Pascal's Identity is a useful theorem of combinatorics dealing with combinations (also known as binomial coefficients). It can often be used to simplify complicated expressions involving binomial coefficients.
Pascal's Identity is also known as Pascal's Rule, Pascal's Formula, and occasionally Pascal's Theorem.
Pascal's Identity states that
for any positive integers and . Here, is the binomial coefficient .
This result can be interpreted combinatorially as follows: the number of ways to choose things from things is equal to the number of ways to choose things from things added to the number of ways to choose things from things.
If then and so the result is trivial. So assume . Then
Here, we prove this using committee forming.
Consider picking one fixed object out of objects. Then, we can choose objects including that one in ways.
Because our final group of objects either contains the specified one or doesn't, we can choose the group in ways.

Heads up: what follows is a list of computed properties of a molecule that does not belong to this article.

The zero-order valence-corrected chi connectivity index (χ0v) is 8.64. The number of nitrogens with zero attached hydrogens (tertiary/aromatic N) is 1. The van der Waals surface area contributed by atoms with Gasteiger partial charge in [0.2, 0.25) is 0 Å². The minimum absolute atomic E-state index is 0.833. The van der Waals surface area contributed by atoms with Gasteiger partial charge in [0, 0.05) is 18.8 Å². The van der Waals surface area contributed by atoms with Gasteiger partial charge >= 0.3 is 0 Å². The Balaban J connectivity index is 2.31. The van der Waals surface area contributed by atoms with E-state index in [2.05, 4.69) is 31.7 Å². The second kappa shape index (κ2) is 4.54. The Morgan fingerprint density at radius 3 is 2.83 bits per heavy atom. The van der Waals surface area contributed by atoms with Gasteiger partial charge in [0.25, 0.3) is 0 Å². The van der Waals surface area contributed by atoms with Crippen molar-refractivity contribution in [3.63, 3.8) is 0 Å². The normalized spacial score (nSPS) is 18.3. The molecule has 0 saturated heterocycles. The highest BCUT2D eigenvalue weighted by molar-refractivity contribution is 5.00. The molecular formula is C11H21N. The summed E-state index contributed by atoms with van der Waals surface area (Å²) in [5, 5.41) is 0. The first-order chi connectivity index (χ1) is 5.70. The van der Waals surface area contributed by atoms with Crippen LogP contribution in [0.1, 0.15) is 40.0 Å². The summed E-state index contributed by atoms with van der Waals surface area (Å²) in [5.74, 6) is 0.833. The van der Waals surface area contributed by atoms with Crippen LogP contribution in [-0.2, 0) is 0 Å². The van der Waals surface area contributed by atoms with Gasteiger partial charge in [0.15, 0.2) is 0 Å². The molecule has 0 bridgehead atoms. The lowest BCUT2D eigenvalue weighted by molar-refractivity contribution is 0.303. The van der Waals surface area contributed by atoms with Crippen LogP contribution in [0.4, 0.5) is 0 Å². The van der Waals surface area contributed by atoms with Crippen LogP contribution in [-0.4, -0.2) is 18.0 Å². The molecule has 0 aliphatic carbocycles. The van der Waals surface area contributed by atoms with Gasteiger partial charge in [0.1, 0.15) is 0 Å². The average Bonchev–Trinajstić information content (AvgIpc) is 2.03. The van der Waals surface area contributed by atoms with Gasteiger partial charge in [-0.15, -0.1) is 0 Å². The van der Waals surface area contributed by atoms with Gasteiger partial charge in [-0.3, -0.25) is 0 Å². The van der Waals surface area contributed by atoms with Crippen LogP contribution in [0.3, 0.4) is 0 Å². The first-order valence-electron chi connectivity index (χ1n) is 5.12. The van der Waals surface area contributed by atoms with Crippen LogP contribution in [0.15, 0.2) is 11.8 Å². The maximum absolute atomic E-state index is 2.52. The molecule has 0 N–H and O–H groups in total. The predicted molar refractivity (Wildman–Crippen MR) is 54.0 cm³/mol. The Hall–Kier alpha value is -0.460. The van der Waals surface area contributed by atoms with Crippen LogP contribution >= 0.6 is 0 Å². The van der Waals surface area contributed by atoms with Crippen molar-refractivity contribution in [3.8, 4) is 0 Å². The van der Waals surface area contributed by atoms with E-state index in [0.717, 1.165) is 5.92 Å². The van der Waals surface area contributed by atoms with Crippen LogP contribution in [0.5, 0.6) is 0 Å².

But we already know they can be picked in ways, so
Also, we can look at Pascal's Triangle to see why this is. If we were to extend Pascal's Triangle to row n, we would see the term . Above that, we would see the terms and . Due to the definition of Pascal's Triangle, .
Pascal's identity was probably first derived by Blaise Pascal, a 17th century French mathematician, whom the theorem is named after.
Pascal also did extensive other work on combinatorics, including work on Pascal's triangle, which bears his name. He discovered many patterns in this triangle, and it can be used to prove this identity. The method of proof using that is called block walking.